In a study of surgically postmenopausal women receiving estrogen replacement therapy, Notelovitz et al. (22) found that a resistance training group increased their bone density at multiple sites, whereas the control group maintained their bone density. This study clearly demonstrates the benefits of resistance training on the skeleton and has important implications for women receiving only hormone replacement therapy to improve bone density.
Strength training has also been shown to be an effective osteogenic agent for glucocorticoid-induced bone loss. Braith and colleagues reported that the significant decrease in lumbar spine BMD secondary to heart transplant surgery and antirejection drug therapy can be mitigated by postoperative strength training in middle-aged male patients (1). In a prospective randomized controlled trial, eight patients who participated in resistance training were able to recapture almost all of their presurgical total body, femoral neck, and lumbar spine BMD as measured by dual energy x-ray absorptiometry whereas eight male transplant recipients in the control group continued to lose bone (1). These results suggest that resistance training exercise may be an effective strategy for preventing secondary bone loss due to other medical conditions.
Three studies involving less intense resistance training programs have also found that resistance training has a positive impact on bone through either maintenance or formation in postmenopausal women (26,27,29). However, it has not been shown that low-intensity or home-based resistance training is an effective stimulator of bone formation in women by several others investigators (3,23,30).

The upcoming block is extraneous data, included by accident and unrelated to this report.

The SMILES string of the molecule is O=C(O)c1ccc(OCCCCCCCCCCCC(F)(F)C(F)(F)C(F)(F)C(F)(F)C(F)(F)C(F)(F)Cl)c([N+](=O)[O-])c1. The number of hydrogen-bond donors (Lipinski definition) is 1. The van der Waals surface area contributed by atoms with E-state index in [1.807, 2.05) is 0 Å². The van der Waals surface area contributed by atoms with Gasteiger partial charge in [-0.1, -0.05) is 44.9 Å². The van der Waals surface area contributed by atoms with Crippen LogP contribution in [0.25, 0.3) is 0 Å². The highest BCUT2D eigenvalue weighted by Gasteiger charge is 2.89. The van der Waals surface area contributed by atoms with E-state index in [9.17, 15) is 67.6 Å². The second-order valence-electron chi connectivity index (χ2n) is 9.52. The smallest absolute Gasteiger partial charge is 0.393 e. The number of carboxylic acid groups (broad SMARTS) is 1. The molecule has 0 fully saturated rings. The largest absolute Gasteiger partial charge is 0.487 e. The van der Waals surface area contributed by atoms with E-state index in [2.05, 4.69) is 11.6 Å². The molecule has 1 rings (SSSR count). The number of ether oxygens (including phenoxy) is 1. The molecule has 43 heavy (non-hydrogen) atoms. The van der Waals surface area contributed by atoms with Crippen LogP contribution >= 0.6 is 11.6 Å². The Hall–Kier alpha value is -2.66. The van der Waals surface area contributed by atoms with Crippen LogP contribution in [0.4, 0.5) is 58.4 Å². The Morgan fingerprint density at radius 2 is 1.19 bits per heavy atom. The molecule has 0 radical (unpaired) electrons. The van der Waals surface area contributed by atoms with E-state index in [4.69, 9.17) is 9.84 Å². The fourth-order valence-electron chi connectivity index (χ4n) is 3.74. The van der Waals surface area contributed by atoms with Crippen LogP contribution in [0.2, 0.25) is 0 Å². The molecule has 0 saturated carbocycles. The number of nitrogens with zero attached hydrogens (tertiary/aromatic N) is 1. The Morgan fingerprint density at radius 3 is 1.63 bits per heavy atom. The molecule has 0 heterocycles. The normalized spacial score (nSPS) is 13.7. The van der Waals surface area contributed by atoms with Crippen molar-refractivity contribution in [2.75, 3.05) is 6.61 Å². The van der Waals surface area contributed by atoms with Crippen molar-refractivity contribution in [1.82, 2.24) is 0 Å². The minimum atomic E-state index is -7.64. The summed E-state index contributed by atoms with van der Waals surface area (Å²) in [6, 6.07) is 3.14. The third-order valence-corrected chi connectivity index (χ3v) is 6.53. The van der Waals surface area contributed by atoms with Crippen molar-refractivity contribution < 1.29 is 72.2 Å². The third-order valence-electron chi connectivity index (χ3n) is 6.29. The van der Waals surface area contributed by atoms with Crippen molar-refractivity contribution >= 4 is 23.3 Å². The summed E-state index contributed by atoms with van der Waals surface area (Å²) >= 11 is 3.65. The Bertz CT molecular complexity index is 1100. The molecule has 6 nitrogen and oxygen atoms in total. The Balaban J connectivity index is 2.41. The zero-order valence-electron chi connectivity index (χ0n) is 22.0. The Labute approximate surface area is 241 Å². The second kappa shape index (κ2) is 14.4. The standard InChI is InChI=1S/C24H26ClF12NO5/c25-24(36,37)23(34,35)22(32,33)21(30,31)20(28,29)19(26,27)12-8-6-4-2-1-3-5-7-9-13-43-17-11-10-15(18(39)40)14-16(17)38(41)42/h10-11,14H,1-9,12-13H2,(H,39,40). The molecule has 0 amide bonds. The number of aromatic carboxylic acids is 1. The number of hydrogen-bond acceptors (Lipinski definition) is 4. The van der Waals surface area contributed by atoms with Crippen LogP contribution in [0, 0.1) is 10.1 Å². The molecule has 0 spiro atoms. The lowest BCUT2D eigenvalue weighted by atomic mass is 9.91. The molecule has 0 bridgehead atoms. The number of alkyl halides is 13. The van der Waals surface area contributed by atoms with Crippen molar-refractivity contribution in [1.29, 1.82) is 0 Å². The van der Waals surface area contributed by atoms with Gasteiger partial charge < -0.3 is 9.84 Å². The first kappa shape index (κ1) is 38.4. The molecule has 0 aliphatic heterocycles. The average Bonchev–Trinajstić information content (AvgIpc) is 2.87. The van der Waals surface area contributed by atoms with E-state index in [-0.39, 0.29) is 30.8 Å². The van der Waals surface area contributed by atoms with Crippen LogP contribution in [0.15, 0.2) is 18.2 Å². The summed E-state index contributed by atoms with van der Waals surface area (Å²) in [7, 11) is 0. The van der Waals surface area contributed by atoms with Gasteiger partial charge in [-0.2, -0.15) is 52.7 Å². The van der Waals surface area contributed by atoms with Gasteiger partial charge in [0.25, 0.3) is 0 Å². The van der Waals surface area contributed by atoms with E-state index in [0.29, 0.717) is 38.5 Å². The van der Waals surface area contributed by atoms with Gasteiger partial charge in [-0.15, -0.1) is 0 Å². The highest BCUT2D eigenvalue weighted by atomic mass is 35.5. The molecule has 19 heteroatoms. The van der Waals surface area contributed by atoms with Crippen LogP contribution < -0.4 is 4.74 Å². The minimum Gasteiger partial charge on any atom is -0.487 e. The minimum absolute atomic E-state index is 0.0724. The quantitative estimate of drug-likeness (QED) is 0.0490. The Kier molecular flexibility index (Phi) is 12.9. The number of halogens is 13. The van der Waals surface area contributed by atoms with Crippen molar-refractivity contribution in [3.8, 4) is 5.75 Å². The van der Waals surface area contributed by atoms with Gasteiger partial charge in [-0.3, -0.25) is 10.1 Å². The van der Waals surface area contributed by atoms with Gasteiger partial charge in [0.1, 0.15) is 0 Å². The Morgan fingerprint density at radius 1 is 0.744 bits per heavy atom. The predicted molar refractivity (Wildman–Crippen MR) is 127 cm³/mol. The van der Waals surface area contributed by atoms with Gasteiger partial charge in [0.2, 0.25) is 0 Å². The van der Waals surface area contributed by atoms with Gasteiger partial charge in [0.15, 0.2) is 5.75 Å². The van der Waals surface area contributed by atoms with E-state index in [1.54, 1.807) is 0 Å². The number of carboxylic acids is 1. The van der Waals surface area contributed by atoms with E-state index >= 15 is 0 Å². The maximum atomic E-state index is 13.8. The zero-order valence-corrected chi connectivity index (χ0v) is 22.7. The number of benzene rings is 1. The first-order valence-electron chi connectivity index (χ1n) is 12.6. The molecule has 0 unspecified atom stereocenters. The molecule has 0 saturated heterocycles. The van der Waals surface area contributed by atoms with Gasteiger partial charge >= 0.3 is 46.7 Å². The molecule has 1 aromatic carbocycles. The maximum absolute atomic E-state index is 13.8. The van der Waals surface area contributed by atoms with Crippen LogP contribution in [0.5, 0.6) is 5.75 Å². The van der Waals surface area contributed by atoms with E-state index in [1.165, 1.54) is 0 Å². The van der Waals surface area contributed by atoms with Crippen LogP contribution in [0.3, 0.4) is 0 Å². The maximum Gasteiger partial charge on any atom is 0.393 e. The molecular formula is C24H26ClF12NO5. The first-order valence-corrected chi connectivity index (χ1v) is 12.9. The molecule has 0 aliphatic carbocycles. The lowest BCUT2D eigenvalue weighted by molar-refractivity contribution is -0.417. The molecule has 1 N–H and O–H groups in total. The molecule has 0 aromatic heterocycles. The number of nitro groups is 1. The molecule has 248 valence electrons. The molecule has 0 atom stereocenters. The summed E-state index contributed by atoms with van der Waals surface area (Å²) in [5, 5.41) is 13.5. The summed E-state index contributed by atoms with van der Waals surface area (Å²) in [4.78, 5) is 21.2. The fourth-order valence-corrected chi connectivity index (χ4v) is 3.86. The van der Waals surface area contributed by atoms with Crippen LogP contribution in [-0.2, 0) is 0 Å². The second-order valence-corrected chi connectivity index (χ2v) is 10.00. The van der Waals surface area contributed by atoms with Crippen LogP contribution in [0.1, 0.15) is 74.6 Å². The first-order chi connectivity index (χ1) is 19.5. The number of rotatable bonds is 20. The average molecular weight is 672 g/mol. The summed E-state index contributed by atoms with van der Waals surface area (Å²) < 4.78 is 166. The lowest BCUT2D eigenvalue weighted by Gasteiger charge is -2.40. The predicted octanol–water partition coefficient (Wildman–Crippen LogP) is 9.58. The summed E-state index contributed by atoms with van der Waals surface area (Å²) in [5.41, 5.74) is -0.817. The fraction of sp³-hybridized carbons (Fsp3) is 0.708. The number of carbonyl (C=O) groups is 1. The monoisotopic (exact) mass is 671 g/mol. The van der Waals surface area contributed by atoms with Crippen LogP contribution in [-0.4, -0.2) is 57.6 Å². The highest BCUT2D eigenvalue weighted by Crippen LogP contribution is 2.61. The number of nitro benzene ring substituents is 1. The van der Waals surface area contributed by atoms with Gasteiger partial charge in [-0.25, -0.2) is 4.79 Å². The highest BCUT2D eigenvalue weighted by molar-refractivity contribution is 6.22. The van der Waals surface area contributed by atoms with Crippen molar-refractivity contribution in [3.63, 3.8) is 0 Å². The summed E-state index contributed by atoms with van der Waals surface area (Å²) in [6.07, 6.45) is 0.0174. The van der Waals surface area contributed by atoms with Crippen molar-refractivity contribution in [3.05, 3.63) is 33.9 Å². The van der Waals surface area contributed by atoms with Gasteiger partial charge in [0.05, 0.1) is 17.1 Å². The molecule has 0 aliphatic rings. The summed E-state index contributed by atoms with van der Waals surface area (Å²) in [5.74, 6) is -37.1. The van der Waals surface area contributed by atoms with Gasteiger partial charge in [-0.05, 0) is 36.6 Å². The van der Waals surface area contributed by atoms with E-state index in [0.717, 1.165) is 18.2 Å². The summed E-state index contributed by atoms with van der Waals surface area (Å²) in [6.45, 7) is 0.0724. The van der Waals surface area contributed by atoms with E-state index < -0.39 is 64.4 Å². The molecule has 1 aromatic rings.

The research completed to date indicates that resistance training is positively associated with high BMD in both young and older adults and that the effect of resistive exercise is relatively site specific to the working muscles and the bones to which they attach (1,4,5,11,13-16,19,20,22,24,26,27,29,31,32,34). Although aerobic exercise and weight bearing physical activity are important in maintaining overall health and healthy bone, resistance training exercise seems to have a more potent impact on bone density (12). The positive effect on bone is most convincingly demonstrated by randomized, controlled trials using a high-intensity resistance training protocols. This indicates that progressive resistance training may have significant clinical application as a prevention and treatment for osteoporosis and other degenerative bone diseases in a wide range of individuals. Resistance training may help to achieve the highest possible peak bone mass in premenopausal woman and may aid in maintaining or increasing bone in postmenopausal women. The frail elderly may also benefit from progressive resistance training to help preserve bone density in addition to increasing muscular strength and potentially improving agility and balance. There are many interesting directions for future research in this area. There is certainly a need for additional randomized controlled trials of progressive resistance training possibly in conjunction with other novel exercise modalities and calcium and vitamin D supplementation (6). Furthermore, the potential mechanisms responsible for the positive changes in bone due to these interventions warrants further investigation.